Labour’s plan to nationalise Britain’s energy network would make the country poorer, hinder efforts to tackle climate change, and threatens a return to the frequent power cuts of the past, the UK’s leading business lobby group has warned.
Jeremy Corbyn is expected to outline plans that would transfer companies including National Grid and the network arms of Scottish Power and SSE, to public ownership soon after a Labour election win.
The Labour leader, along with the party’s shadow business secretary, Rebecca Long-Bailey, is expected to say on Thursday that the UK’s£62bn energy infrastructure – the pipes and cables that supply homes and businesses with gas and electricity – would be taken back into state control at a price to be determined by parliament.
But the CBI said on Wednesday the proposals amounted to hanging a “closed” sign above the UK, with renationalisation delivering “a triple whammy neither citizens nor the country can afford”.
Matthew Fell, the CBI’s chief UK policy director, said: “Much-needed investment is drying up under Labour’s threats, which seriously risks hampering efforts to tackle climate change, and puts in doubt the innovation that will deliver a net-zero carbon economy.
“These plans would threaten significant improvements in network resilience made since privatisation. No one wants a return to the frequent power cuts that were a feature of nationalised industries of yesteryear.”
Companies including National Grid, the network arms of Scottish Power and SSE, as well as smaller regional grids, would all come under public ownership if Labour wins power. Current investors in those firms would be reimbursed with government bonds.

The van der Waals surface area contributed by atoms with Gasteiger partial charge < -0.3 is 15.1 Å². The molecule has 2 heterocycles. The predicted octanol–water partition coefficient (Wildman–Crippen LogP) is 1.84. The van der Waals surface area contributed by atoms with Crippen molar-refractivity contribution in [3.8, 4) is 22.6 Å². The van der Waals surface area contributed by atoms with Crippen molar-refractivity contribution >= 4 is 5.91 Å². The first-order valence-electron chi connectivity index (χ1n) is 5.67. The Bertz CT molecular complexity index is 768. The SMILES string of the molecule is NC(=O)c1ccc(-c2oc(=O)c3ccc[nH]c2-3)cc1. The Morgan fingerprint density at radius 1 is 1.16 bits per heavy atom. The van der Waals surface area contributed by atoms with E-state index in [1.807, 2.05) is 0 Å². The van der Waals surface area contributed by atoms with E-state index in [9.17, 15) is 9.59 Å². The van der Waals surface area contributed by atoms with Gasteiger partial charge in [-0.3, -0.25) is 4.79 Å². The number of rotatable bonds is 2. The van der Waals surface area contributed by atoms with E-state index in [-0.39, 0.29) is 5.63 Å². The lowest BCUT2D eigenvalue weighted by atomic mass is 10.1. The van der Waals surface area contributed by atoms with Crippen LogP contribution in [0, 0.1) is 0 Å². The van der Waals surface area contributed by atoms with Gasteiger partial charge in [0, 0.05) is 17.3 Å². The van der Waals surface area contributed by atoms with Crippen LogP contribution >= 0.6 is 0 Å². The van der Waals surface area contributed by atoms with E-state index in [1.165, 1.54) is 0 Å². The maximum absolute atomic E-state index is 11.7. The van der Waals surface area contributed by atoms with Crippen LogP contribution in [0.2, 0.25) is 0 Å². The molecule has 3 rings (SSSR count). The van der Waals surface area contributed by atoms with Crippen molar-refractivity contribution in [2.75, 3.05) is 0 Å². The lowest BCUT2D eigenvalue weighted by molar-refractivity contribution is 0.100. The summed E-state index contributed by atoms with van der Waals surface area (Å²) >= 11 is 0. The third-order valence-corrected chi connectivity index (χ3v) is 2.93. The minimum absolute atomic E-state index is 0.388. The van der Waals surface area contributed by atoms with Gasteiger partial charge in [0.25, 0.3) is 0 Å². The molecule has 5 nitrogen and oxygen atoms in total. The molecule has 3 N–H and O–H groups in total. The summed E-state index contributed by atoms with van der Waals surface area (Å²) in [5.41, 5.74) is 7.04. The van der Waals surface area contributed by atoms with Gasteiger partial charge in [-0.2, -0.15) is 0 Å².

It is thought Labour believes it will be possible to pay a price below the stock market value of the companies in question, by deducting a range of items such as pension fund deficits and state subsidies paid out to energy firms since privatisation.
Nationalisation of the energy networks forms a central part of Labour’s plans to address climate change, with the party arguing that the profits generated from the infrastructure should be invested in the green economy rather than given to shareholders in the form of dividends.
However, National Grid said nationalisation of energy networks would only hinder the progress already made in Britain’s shift towards renewable energy.
In a statement on Wednesday, it said: “National Grid is one of the most reliable networks in the world. We are also at the heart of the decarbonisation agenda. Only a few days ago we broke the record for the longest period of time the country has gone without coal generation.
“These proposals for state-ownership of the energy networks would only serve to delay the huge amount of progress and investment that is already helping to make this country a leader in the move to green energy.”
A spokeswoman for SSE said: “Aside from extensive disruption, paying for state ownership and control of energy networks would require full compensation for owners at great expense to taxpayers, or risk destabilising UK-listed utilities, which most pensions are invested in. Neither are in the public interest.
“Electricity networks are 17% cheaper than before privatisation and more reliable thanks to £100bn of investment by private companies like SSE – all funded by private capital investment and not a penny in public debt at the expense of the NHS or schools.”
Under Labour’s plans, the energy network companies would be brought under the control of a new national energy agency.
The agency would also oversee a network of smaller entities tasked with sourcing renewable or low carbon sources for 60% of all energy use by 2030. The agencies would be responsible for initiatives including the rollout of electric car charging points.